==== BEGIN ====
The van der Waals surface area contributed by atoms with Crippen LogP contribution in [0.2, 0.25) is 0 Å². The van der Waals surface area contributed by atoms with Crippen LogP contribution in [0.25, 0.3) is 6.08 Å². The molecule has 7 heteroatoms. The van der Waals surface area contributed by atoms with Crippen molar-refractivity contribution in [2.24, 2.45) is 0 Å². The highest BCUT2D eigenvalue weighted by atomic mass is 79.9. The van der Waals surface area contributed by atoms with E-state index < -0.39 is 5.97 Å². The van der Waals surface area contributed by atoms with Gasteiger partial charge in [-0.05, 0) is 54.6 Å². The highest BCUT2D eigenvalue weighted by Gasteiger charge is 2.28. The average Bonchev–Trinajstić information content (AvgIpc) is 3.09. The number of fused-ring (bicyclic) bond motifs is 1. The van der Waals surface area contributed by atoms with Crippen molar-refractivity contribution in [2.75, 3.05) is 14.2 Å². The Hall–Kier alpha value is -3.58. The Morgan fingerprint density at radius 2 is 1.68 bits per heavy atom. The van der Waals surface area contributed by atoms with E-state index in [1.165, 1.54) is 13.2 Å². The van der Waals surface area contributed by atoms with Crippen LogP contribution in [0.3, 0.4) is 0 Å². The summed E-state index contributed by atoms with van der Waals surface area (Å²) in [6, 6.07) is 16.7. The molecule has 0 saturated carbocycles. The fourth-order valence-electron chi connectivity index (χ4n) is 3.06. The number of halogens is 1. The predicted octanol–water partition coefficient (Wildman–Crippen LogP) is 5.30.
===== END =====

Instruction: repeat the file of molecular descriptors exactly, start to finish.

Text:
The van der Waals surface area contributed by atoms with Crippen LogP contribution in [0.2, 0.25) is 0 Å². The van der Waals surface area contributed by atoms with Crippen LogP contribution in [0.25, 0.3) is 6.08 Å². The molecule has 7 heteroatoms. The van der Waals surface area contributed by atoms with Crippen molar-refractivity contribution in [2.24, 2.45) is 0 Å². The highest BCUT2D eigenvalue weighted by atomic mass is 79.9. The van der Waals surface area contributed by atoms with E-state index < -0.39 is 5.97 Å². The van der Waals surface area contributed by atoms with Gasteiger partial charge in [-0.05, 0) is 54.6 Å². The highest BCUT2D eigenvalue weighted by Gasteiger charge is 2.28. The average Bonchev–Trinajstić information content (AvgIpc) is 3.09. The number of fused-ring (bicyclic) bond motifs is 1. The van der Waals surface area contributed by atoms with Crippen molar-refractivity contribution in [2.75, 3.05) is 14.2 Å². The Hall–Kier alpha value is -3.58. The Morgan fingerprint density at radius 2 is 1.68 bits per heavy atom. The van der Waals surface area contributed by atoms with E-state index in [1.165, 1.54) is 13.2 Å². The van der Waals surface area contributed by atoms with Crippen LogP contribution in [0.3, 0.4) is 0 Å². The summed E-state index contributed by atoms with van der Waals surface area (Å²) in [6, 6.07) is 16.7. The molecule has 0 saturated carbocycles. The fourth-order valence-electron chi connectivity index (χ4n) is 3.06. The number of halogens is 1. The predicted octanol–water partition coefficient (Wildman–Crippen LogP) is 5.30.